Olivia had played the long suffering friend to Scarlett O’Hara and the wife of Ashley, Scarlett’s secret love interest. In Gone With the Wind, all the way through the story Olivia’s character had been meek, humble, gentle, kind, generous and enduringly loyal; she has everyone’s sympathy and she was a big part of the reason people disliked Scarlett, because they were so different. This was one of both my mother and Aunt Irene’s favorite shows and she had gone with us to the drive-in in Henderson. So when she saw that Olivia as well as Bette was in the show she wanted to watch it; she got a surprise how scary Hush, Hush, Sweet Charlotte was, and so did my mother and sister. We all sat there on the edge of our seats or hugged and jumped in the scariest parts; such times as this was some of the best moments.
Uncle TJ loved fishing, so one time; he talked Daddy into going with him a few miles North, outside of Indianapolis to the Reservoir and Mississinewa Lake; it was our family and Aunt Irene and Uncle TJ; that was one of the best ever times; they rented a cabin; we fished, hiked, cooked out, I got a sunburn from the light reflecting off the lake. I was wearing a black dress with a purple violet like print on the border and I remember that was the first time I felt truly ‘pretty’; Mama took one picture of me in that dress where I walked along the side of the road with these big trees like a forest beside and behind me; but others would say, 'girl, you bloomed that day.' It was truly one of the finest times we ever spent with them.
We ate the fish caught by my dad and uncle; Daddy wasn’t much into fishing but he had an uncanny way of out-catching anybody he went with; he would say, “Don’t get mad; I don’t try to outdo anybody; fish just love the fly to my pole best.” It was all in good humor.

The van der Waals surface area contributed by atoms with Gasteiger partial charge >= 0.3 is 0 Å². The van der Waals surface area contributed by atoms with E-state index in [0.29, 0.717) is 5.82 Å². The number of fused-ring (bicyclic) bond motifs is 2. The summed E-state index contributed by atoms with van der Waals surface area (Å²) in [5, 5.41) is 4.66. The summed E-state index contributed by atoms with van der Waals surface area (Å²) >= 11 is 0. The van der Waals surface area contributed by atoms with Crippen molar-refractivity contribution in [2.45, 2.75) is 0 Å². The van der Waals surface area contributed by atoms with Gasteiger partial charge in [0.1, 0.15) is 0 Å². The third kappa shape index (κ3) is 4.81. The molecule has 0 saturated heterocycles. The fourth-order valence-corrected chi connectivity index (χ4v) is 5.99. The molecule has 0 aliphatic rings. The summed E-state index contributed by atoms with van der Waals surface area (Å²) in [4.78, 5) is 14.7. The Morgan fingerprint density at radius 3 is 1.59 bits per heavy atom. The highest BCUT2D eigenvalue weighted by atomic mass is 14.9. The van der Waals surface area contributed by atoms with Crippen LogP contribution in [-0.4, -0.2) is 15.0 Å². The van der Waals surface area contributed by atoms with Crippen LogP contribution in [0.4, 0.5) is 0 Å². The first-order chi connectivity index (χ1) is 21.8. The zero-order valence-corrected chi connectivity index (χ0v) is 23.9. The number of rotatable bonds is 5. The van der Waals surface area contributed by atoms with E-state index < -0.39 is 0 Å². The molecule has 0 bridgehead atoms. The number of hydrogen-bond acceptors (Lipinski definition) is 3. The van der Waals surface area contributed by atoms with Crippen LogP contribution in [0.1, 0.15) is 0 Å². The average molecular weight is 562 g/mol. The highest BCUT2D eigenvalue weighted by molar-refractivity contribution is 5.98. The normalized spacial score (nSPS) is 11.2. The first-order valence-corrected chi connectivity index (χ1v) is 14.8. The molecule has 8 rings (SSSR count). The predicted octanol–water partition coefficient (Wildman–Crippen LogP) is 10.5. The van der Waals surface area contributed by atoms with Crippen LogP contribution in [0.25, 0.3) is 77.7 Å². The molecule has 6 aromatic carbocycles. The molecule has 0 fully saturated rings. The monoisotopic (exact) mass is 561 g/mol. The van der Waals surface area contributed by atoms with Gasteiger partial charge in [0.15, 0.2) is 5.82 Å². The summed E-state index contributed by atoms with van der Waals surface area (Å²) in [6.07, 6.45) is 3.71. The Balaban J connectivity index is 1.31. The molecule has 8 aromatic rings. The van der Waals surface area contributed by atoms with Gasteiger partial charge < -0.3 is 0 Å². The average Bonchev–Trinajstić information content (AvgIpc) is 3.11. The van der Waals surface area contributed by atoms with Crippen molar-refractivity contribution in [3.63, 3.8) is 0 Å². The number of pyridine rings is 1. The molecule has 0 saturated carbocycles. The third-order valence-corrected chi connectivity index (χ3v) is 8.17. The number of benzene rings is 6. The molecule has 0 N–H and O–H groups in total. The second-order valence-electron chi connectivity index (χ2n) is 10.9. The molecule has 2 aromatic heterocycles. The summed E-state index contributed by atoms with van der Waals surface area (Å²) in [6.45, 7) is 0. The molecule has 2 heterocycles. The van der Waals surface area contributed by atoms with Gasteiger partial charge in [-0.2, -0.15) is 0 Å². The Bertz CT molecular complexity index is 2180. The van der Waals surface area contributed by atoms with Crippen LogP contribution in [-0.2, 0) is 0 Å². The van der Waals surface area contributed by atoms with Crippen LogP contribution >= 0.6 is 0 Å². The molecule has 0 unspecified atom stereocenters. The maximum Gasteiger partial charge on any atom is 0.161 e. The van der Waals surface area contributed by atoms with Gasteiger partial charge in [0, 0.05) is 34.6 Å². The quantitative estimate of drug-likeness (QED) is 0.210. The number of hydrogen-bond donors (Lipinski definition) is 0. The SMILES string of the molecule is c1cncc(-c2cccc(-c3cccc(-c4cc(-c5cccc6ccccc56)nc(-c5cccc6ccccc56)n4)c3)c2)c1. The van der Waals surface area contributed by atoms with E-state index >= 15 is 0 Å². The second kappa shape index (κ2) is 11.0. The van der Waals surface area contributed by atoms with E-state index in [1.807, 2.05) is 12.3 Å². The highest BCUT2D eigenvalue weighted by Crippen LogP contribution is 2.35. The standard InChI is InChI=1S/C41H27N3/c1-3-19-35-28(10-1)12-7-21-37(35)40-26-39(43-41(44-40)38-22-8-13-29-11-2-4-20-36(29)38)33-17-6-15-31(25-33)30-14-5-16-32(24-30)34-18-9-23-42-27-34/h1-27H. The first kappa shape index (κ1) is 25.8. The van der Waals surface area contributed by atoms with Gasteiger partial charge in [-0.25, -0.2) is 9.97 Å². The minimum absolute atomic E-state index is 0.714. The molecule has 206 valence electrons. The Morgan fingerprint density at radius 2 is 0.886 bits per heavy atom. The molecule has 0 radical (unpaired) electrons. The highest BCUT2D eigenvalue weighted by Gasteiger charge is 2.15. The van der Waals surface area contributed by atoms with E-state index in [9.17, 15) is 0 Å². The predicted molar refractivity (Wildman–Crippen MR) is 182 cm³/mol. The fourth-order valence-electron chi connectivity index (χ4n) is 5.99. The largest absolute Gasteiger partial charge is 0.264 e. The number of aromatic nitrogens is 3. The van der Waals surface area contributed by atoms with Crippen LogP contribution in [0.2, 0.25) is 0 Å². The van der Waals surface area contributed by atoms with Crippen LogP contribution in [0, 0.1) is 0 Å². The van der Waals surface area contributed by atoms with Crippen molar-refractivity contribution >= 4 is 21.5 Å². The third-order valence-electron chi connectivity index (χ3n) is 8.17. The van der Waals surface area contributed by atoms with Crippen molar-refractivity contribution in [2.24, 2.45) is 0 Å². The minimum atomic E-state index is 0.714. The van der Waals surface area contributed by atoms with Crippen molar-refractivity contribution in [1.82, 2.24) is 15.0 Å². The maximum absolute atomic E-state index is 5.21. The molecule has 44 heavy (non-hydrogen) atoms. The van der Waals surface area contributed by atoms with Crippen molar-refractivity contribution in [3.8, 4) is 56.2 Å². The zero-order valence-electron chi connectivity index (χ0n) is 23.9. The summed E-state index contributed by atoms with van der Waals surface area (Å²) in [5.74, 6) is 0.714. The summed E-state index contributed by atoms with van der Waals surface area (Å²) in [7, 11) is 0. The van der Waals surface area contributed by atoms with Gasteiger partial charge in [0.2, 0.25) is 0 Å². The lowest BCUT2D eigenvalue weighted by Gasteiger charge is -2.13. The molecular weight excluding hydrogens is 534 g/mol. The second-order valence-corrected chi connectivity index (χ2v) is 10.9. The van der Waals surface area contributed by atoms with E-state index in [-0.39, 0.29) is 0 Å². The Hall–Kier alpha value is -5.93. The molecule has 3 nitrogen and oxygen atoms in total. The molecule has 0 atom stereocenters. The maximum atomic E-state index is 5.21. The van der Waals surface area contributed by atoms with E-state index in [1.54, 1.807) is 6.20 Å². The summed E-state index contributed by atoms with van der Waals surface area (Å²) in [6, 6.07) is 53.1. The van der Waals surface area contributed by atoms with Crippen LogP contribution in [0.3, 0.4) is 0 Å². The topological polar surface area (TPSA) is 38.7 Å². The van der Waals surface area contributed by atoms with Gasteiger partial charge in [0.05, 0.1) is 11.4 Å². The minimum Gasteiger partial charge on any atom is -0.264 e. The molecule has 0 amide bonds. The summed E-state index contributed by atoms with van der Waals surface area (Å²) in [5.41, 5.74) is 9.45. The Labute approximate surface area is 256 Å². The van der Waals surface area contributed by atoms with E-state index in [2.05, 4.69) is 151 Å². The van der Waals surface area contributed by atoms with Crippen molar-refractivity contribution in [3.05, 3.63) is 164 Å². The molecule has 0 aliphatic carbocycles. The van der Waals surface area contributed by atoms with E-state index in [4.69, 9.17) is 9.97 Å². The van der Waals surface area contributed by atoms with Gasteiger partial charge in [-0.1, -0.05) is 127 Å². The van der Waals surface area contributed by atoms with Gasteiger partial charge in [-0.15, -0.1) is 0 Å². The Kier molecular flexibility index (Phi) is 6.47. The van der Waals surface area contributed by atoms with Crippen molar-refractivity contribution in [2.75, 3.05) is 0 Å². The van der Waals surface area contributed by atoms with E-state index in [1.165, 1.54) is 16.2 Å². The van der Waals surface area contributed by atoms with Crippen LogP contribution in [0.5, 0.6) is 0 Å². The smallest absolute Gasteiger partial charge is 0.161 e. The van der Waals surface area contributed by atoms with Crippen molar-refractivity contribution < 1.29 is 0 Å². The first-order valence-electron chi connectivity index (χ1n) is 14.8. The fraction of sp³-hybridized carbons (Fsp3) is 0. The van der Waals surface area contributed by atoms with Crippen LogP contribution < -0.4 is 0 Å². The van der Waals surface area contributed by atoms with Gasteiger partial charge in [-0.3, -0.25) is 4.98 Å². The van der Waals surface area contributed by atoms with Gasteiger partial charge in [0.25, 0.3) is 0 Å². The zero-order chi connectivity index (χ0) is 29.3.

I tried to fish too, but my catch was nothing that stands out, not like me in that violet dress. I was 10 and maturing; already starting to fill out my tops, on my way to becoming a young woman. Strange that it was on that fishing trip I found myself truly being glad I was female.
Wasn’t too long after that, my maternal grandmother passed away; something that broke my mother’s heart, and she never truly got over losing Granny. We had to travel back down home; stayed a few days, and then returned as soon as the funeral was over; the school didn’t like that I had been going about four or five days, but Mama came in herself and explained about the loss; I had quite a bit of homework to catch up on, and so did Holly at her school; because Daddy and Irene’s aunt Eula Mae was married to Mama’s brother Earl, which in an in-law way, made Mama their Aunt by marriage and Granny a Great-Aunt; Aunt Irene and her husband as well as a number of others on Daddy’s side came to the funeral in September,1968. That was 44 years ago.
Aunt Irene had a full life, with many fun events laced into her life; much I never knew about; in her later years, she developed Arthritis and had back problems, added on some extra weight; I think too she was diabetic. She had a surgery or two and came thru with a rebound that is typical of us Law people. But then came the gall bladder surgery that put her in a nursing home about the same time as my sister. Aunt Irene made it to the 8th of May, ten days after my sister passed away. Her husband took the blow well; but he was truly grieving; he loved his little woman; her sister, my Aunt Athlene said on the way to the funeral, “well brother, it’s you and me; we will have to watch after each other; sissy would have wanted us to.” He was just stunned by her loss, missing her so much. They let me ride with them as I had no other ride. I had been dropped off there by my brother and his wife. Patty Sue, Aunt Athlete’s oldest daughter, drove her mother’s car, behind the hearse to the cemetery.
Ther service went well; I ended up sitting on top of my Aunt Shirley’s grave, theirs was next to The plots TJ had purchased for them, a few years earlier; they already had a headstone too; whereas both Uncle Jesse and Aunt Shirley had only name holders; their three kids have not provided this for them, but maybe soon they will. Larry stood by me; he was the one took me home. Just before we were to leave Uncle TJ wanted his wife to have a light; she never liked the dark; always had a nightlight; maybe a flashback to that Haunted Mill incident? I said to Patty Sue, “Jesus is the light, you know.” She nodded, “yes, but TJ wanted her to have it; I put it in her hand.” That was an act of kindness, to placate her husband; showing their love. Goodnight, Irene.
I will miss you. I love you, yes, goodnight, Aunt Irene; no more bedbugs to bite. No more pain.
Did the flashlight lead you on the sacred path? I hope so. But greater is the light of the soul.
©May 16th , to the 18th, Jerriann Law